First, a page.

Race Officer Guidance

See also:

Take with You

  • Flags - class flag, P, S and X (ideally also AP and 1st sub.)

  • A hooter and a back up for sound signals

  • Pencil/paper or other means of recording times, remembering they may get wet Race sheets are here.

  • At least one (preferably two) digital watches, clocks or timers that show normal clock time

  • VHF set to Ch 8 (club communicatons) and dual watch on Ch 16 (coastguard)

  • Course boards in their display pockets - note there are different course boards for yachts and dinghies.

  • All gear necessary for acting as safety boat

Setting the Course

  • Select a course shape, e.g. sausage or triangle for dinghies (see Dinghy Courses) or a yacht course using the fixed marks and some movable marks (see Yacht Courses).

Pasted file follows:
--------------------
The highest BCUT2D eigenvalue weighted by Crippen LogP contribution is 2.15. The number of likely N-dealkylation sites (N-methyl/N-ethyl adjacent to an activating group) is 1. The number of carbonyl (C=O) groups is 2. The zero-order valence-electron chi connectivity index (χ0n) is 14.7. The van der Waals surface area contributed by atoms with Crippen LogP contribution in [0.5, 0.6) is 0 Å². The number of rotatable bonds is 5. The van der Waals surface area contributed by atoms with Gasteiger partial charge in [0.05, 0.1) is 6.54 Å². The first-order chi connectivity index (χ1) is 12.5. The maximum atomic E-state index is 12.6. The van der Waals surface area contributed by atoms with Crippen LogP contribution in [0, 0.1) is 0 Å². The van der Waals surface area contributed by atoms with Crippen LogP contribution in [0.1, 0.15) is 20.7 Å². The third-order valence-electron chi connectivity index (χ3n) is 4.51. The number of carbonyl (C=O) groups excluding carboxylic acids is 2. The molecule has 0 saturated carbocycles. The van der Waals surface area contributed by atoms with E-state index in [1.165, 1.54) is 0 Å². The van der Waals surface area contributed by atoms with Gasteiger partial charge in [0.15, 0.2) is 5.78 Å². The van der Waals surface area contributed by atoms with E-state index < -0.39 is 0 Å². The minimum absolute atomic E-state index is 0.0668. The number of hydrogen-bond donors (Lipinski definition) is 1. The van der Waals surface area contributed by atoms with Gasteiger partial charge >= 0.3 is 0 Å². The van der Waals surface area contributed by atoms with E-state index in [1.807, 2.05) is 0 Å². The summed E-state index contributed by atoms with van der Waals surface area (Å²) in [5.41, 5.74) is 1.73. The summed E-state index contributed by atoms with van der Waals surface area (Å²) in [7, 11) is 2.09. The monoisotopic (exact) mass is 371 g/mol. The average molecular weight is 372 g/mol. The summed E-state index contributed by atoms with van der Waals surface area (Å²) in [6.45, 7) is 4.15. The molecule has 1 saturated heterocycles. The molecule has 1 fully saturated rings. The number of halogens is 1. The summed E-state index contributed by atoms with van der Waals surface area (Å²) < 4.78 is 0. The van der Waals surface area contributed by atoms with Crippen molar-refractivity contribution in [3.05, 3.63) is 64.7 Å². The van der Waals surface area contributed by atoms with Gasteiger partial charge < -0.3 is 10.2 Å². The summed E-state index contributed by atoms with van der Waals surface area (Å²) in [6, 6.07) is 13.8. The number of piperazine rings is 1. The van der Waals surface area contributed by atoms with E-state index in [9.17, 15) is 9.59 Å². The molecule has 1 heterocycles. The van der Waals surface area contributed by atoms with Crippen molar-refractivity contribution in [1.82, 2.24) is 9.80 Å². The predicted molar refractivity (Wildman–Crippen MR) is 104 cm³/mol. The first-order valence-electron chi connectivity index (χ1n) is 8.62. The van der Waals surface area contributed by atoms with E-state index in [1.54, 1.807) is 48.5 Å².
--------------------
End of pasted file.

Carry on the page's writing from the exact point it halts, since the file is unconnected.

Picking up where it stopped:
• Lay the movable marks. It's not optimal to have the start/finish line at the midpoint of a leg - having it relatively close to one end allows for more decision making on the part of the competitors.

  • Lay the two startline marks so that they are perpendicular to the first leg and downwind of the upwind mark.

  • Where possible, for dinghies specify port rounding of the marks, the racing rules work smoother that way. Starboard roundings may occasionally be useful, e.g. to allow a triangular course to be kept closer to the shore. For yachts, port and starboard mark roundings will both usually be necessary, specify a port rounding of the windward mark if possible.

  • Do not specify any number of laps - we use average laps so that slow boats do not have to do the same number of laps as faster boats. (Yachts will generally do the same number of laps.)

  • Communicate the course to the racing boats, e.g. using course boards on the RIB and/or verbally (hailing or VHF).